What could be better than turning a classic pinecone craft into a bot? Today’s project is not only hilarious, it’s a great way to introduce kids to electronics and circuits.
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Before we get started turning the classic pinecone craft into an electronics project, let’s review just what a “bot” is:
What is a bot?
A bot is similar to a robot but with one important distinction: Bots have no decision making capabilities. True robots are machines with some form of artificial intelligence. True robots can take in information or input and use that to make decisions based on choices determined by a programmer. Bots are machines that move around but they have no thinking capabilities.
Bots are the perfect STEAM project!
When kids make bots they learn the following STEAM skills:
- The science behind electricity.
- The technology used to build a working circuit.
- How to engineer a chassis that can withstand movement.
- How to personalize their bot with artful designs.
- Use math to calculate battery voltage and match it to their motors.
Bots also teach these developmental skills:
- Cognitive Skills & Problem Solving: Electronics projects always include a round of troubleshooting!
- Maker Skills: Kids will learn how to strip wires, connect electrical components and wires together, and use hot glue gun safely.
- Fine Motor Skills: Bots help kids practice their fine motor skills through stripping and twisting wires, gluing small components together, and in modifying the battery pack.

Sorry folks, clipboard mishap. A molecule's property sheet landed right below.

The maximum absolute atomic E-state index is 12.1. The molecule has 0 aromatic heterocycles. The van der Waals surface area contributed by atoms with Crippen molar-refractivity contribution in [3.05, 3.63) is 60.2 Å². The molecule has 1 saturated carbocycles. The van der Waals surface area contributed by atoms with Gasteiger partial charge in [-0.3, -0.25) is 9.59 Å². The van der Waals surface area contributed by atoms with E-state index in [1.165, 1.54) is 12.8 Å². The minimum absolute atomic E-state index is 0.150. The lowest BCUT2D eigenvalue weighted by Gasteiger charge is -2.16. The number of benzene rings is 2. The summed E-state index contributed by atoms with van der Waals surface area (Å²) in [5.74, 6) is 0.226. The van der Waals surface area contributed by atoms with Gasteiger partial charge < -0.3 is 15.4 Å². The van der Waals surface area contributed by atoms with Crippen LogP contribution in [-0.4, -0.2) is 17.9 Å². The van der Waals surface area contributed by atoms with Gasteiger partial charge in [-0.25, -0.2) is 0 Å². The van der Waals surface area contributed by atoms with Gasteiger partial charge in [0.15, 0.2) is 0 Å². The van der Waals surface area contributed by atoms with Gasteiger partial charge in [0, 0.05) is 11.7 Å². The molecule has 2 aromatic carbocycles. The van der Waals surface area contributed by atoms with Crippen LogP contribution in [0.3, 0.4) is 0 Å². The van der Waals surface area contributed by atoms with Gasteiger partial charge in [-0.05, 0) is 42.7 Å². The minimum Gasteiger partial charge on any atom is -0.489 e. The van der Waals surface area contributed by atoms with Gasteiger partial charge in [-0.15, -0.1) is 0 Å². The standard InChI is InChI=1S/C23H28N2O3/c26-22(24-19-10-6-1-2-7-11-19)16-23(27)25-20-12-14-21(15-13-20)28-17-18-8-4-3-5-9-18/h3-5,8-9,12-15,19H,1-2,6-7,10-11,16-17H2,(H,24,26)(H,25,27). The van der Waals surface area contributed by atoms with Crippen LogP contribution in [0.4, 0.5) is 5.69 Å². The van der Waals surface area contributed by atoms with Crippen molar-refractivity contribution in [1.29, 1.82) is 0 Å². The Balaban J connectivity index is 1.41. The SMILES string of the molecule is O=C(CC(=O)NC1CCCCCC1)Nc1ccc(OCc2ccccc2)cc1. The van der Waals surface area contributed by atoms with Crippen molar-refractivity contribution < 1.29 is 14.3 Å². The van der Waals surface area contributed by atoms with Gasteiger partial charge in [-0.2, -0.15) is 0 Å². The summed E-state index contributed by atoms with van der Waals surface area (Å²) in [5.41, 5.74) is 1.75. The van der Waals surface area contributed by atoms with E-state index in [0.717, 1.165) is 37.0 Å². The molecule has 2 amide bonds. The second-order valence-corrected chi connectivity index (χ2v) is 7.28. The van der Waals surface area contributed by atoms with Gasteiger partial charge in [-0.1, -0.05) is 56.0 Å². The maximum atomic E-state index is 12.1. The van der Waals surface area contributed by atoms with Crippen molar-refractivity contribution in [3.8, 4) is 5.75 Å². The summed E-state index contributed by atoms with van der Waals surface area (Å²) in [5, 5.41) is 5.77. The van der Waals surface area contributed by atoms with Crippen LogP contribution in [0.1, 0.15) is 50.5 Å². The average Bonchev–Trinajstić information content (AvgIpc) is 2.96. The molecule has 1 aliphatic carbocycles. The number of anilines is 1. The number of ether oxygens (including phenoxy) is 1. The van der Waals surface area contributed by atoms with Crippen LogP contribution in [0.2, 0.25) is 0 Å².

- Receptive Language Skills To properly get a circuit working kids will need to follow precise step-by-step instructions.
- Social Emotional Skills Once the back bot structure is complete, kids can will turn their bot into a creature. Have kids introduce their bots to each other and have the bots interact. When we did this with our students there was lot of giggling watching the bots bump into each other and move around. It was a great ice breaker for some of our quieter students.
If you guys enjoy this project beside to check out the Bot Book t the end of the post!
Coin cell batteries are extremely harmful if swallowed!!! DO NOT do this project with any child who is prone to putting things in their mouth OR if you have sibling in the home who might put battery in tier mouth. For this reason we use a battery pack with this project- it should be closed at all times you are not modifying it. Please be aware of the risks associated with using coin cell batteries.
- Pine Cone
- Battery Pack
- Vibrating motor
- Coin cell battery
- Copper Wire
- Wire Stripper/Cutter
- Electrical Tape
- Hot Glue Gun/Glue
- Googly Eyes
- Pom Poms
- Springs (optional)
Pinecone Craft Bots Instructions
Learn how to turn this classic craft into a moving bot!
- Prep Battery Pack
Open the battery pack and bend the copper lead in the second battery slot down so that when it’s closed, the copper connections meet. This will allow you to use the battery pack with one single battery.
- Add the battery
Add the coin cell battery to the side closest to the hinge. Close. To verify the connections work, turn the pack “on” and hold the exposed ends of the wires from the battery pack to the exposed ends of the wires on the motor. Match red to red and black to black. The motor should turn on if the battery pack connections are working. If the motor doesn’t turn on, open up the battery pack and check the connections again.
- Connect the red wires